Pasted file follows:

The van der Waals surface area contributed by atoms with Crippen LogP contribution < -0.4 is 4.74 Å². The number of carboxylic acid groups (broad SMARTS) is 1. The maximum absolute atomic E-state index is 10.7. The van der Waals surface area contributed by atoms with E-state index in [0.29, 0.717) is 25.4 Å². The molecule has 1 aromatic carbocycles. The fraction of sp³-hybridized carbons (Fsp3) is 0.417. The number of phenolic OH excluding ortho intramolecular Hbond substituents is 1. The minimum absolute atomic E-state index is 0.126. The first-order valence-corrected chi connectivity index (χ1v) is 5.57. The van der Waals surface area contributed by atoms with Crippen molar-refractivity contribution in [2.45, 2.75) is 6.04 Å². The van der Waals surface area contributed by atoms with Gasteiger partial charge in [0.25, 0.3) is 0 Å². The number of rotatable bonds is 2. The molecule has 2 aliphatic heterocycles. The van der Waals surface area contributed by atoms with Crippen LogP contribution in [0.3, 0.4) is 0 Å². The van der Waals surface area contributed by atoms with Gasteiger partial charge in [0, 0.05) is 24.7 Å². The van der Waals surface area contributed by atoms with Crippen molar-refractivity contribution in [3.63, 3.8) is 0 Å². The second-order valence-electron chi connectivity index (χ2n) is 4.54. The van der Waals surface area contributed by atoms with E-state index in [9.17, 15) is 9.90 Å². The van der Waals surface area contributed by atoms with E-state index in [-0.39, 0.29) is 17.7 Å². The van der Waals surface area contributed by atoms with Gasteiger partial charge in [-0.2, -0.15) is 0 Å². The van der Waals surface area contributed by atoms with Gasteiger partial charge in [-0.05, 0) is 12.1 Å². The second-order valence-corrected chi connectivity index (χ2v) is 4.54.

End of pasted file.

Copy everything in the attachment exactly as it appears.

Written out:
The van der Waals surface area contributed by atoms with Crippen LogP contribution < -0.4 is 4.74 Å². The number of carboxylic acid groups (broad SMARTS) is 1. The maximum absolute atomic E-state index is 10.7. The van der Waals surface area contributed by atoms with E-state index in [0.29, 0.717) is 25.4 Å². The molecule has 1 aromatic carbocycles. The fraction of sp³-hybridized carbons (Fsp3) is 0.417. The number of phenolic OH excluding ortho intramolecular Hbond substituents is 1. The minimum absolute atomic E-state index is 0.126. The first-order valence-corrected chi connectivity index (χ1v) is 5.57. The van der Waals surface area contributed by atoms with Crippen molar-refractivity contribution in [2.45, 2.75) is 6.04 Å². The van der Waals surface area contributed by atoms with Gasteiger partial charge in [0.25, 0.3) is 0 Å². The number of rotatable bonds is 2. The molecule has 2 aliphatic heterocycles. The van der Waals surface area contributed by atoms with Crippen LogP contribution in [0.3, 0.4) is 0 Å². The van der Waals surface area contributed by atoms with Gasteiger partial charge in [0, 0.05) is 24.7 Å². The van der Waals surface area contributed by atoms with Crippen molar-refractivity contribution in [3.63, 3.8) is 0 Å². The second-order valence-electron chi connectivity index (χ2n) is 4.54. The van der Waals surface area contributed by atoms with E-state index in [9.17, 15) is 9.90 Å². The van der Waals surface area contributed by atoms with E-state index in [-0.39, 0.29) is 17.7 Å². The van der Waals surface area contributed by atoms with Gasteiger partial charge in [-0.2, -0.15) is 0 Å². The van der Waals surface area contributed by atoms with Gasteiger partial charge in [-0.05, 0) is 12.1 Å². The second-order valence-corrected chi connectivity index (χ2v) is 4.54.